Wednesday, October 29, 2014

Legally High, with Benefits

This past Thursday, a Michigan court of appeals found that employees with medical marijuana cards under the Michigan Medical Marihuana Act (MMMA), terminated for failing a drug test, are still eligible for unemployment benefits.  The decision came about after three different employees were fired by their respective employer after failing a drug test.  The three different appeals were consolidated into one case.

The first concerned Rick Braska, who worked for Challenge Manufacturing Company (“Challenge”) as a material handler/hi-lo operator since 2009. In May 2010, Braska obtained a medical marijuana card to treat his chronic back pain.  Challenge was unaware of Braska’s status as a medical marijuana cardholder.  When he became injured in June 2010, he was sent to a medical center where he failed a mandatory drug test and first identified himself as a medical marijuana cardholder.  Braska’s failed drug test was a violation of Challenge’s drug-free workplace policy and he was subsequently terminated.

The second appeal concerned Jenine Kemp, who worked for Hayes Green Memorial Hospital as a CT technician.  Kemp became a medical marijuana cardholder because she suffered from Lupus, neuropathy, and chronic pain in her hand.  After receiving a patient complaint, the hospital informed Kemp that she needed to take a drug test.  Although she showed no objective signs of intoxication and claimed that she was never under the influence at work, she tested positive for marijuana.   Despite her cardholder status, Kemp was terminated because of her failed drug test.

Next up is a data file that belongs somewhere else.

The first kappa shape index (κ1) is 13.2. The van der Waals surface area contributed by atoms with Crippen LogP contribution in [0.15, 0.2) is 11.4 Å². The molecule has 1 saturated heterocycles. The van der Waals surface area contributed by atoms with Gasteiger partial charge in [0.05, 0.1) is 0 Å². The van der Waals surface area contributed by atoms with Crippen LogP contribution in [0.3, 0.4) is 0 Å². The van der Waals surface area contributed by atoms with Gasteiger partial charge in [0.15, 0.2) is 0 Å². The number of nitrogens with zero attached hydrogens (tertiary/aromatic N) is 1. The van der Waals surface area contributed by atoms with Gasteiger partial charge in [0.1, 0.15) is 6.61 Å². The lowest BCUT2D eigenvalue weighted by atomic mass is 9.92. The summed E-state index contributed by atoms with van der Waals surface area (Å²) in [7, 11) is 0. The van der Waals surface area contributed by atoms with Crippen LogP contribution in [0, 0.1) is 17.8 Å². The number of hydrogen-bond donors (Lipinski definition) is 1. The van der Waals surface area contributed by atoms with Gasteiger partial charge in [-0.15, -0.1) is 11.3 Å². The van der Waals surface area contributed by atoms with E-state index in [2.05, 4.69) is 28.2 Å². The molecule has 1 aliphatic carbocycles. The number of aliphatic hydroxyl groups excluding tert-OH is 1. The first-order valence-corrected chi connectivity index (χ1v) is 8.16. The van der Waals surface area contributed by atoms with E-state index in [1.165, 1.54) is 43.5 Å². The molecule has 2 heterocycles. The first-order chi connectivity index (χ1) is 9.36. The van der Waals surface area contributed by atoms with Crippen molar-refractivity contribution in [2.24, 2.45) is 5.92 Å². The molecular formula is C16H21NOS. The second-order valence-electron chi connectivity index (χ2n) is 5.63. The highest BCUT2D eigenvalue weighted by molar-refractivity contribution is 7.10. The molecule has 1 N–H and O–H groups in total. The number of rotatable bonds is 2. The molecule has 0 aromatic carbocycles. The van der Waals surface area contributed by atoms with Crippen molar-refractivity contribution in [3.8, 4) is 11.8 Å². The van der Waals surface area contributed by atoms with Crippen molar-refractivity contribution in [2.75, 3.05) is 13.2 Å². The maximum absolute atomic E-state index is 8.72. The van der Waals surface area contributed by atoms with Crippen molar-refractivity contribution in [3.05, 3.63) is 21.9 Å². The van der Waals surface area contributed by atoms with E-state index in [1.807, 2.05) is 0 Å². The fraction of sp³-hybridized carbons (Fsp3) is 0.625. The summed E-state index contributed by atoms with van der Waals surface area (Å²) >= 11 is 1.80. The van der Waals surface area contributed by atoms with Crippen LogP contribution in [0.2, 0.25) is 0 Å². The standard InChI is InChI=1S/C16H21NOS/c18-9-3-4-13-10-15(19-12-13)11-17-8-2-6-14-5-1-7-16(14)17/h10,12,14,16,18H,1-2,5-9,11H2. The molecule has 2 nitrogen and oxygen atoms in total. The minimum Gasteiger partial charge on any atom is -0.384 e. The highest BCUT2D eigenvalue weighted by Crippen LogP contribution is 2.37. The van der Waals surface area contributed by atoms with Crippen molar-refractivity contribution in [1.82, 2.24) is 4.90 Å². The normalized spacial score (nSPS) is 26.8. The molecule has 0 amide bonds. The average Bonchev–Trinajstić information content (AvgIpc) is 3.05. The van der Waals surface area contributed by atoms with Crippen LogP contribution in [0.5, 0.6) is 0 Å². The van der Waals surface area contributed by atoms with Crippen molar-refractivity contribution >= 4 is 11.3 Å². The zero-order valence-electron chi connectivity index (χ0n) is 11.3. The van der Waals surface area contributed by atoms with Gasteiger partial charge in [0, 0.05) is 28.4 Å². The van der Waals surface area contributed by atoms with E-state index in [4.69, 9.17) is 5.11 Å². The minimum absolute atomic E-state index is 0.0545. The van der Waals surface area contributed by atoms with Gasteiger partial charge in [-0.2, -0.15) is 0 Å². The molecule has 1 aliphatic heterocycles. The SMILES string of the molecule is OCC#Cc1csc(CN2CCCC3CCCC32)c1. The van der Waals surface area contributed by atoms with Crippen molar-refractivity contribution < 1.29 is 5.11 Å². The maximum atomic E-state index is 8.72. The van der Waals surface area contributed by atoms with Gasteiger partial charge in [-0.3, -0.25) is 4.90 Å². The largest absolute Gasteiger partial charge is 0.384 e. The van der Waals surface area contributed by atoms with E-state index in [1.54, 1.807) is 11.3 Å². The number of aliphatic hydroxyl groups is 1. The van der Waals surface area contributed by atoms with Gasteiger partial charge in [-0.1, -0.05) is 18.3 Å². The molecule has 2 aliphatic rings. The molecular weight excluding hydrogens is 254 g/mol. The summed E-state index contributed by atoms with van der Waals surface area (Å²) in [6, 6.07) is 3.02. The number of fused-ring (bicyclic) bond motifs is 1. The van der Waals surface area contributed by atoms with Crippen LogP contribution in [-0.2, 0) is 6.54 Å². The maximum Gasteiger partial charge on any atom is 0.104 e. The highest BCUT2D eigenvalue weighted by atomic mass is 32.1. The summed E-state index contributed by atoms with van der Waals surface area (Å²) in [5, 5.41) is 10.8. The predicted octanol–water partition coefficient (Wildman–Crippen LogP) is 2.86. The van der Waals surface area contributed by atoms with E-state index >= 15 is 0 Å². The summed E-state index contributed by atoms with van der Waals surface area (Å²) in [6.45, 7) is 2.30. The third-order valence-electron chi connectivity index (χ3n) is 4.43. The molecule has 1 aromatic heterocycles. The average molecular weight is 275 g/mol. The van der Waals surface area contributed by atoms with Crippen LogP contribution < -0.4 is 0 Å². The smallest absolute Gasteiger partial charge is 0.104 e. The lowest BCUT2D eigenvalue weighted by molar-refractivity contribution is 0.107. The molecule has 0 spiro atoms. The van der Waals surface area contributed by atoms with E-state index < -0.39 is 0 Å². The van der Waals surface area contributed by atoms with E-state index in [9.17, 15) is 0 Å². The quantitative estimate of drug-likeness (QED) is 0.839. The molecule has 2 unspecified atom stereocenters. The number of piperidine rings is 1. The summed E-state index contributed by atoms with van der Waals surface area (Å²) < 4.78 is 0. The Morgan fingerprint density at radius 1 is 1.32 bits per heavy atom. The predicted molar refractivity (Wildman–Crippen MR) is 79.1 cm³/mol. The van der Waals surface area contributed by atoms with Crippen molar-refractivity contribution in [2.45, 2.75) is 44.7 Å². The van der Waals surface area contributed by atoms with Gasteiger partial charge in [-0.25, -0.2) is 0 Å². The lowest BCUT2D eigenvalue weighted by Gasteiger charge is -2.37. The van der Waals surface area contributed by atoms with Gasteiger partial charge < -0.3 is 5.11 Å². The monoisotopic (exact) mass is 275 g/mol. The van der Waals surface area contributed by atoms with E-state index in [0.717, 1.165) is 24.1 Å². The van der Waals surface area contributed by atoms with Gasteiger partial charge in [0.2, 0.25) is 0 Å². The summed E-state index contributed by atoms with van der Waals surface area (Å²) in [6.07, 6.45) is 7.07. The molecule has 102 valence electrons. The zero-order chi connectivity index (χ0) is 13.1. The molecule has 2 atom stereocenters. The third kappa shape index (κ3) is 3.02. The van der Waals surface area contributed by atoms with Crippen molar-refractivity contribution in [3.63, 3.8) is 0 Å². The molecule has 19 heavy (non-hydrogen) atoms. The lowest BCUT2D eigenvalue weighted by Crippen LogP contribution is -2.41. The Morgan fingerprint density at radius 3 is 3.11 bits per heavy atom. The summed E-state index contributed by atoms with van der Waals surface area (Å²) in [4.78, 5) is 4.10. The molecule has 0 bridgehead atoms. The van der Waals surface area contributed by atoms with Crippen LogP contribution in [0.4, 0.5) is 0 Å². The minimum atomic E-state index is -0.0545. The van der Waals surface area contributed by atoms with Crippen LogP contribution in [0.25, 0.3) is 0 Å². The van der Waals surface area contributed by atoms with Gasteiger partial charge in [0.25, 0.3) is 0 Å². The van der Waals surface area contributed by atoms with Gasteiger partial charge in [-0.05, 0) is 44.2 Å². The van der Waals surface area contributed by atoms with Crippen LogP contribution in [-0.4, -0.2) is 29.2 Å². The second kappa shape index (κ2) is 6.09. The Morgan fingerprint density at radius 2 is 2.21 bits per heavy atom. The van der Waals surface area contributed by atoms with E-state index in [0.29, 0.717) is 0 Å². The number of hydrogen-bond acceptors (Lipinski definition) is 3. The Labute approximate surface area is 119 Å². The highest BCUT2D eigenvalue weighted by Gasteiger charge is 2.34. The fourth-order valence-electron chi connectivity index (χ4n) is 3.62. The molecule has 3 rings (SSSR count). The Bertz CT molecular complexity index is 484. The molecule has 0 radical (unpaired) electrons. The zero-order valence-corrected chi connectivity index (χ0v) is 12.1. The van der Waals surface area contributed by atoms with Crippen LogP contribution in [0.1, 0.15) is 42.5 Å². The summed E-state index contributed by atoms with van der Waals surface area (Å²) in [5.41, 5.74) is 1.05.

The third appeal concerned Stephen Kudzia who worked for Avasi Services (an “in-store union” for Art Van employees) as an in-home furniture repairman.  Kudzia also became a medical marijuana cardholder, after undergoing two knee surgeries.  Kudzia used a marijuana cream on his knees.  Kudzia failed a random drug test administered by his employer when he tested positive for “metabolized marijuana.”  Even after informing his manager of his cardholder status, Kudzia was fired because of his failed drug test.

Braska, Kemp, and Kudzia all subsequently filed for unemployment benefits after their termination.  In all three cases, the Michigan Compensation Appellate Commission (MCAC) found that the employees were ineligible for unemployment benefits under the Michigan Employment Security Act.  The court of appeals rejected the MCAC’s findings, holding that the failure of a drug test, by cardholder employees acting in accordance with the MMMA, is not misconduct and is not a justification for denying unemployment benefits.

Therefore, although employers with strong drug-free workplace policies are most likely justified for terminating cardholder employees after a failed drug test, it might not be sufficient justification for denying these cardholders unemployment benefits.  Since marijuana stays in a person’s system even after the drug’s effects have worn off, a drug test might not be the most efficient way to maintain a drug-free workplace.  Employers can still maintain a strong anti-drug policy and avoid paying unemployment benefits by relying less on drug tests and relying more on objective signs of intoxication. This holding, regardless of an employee’s status, does not permit employees to use marijuana at the workplace or be under the influence of the drug while working.

Braska v. Challenge Mfg. Co., No. 313932, 2014 WL 5393501 (Mich. Ct. App. Oct. 23, 2014)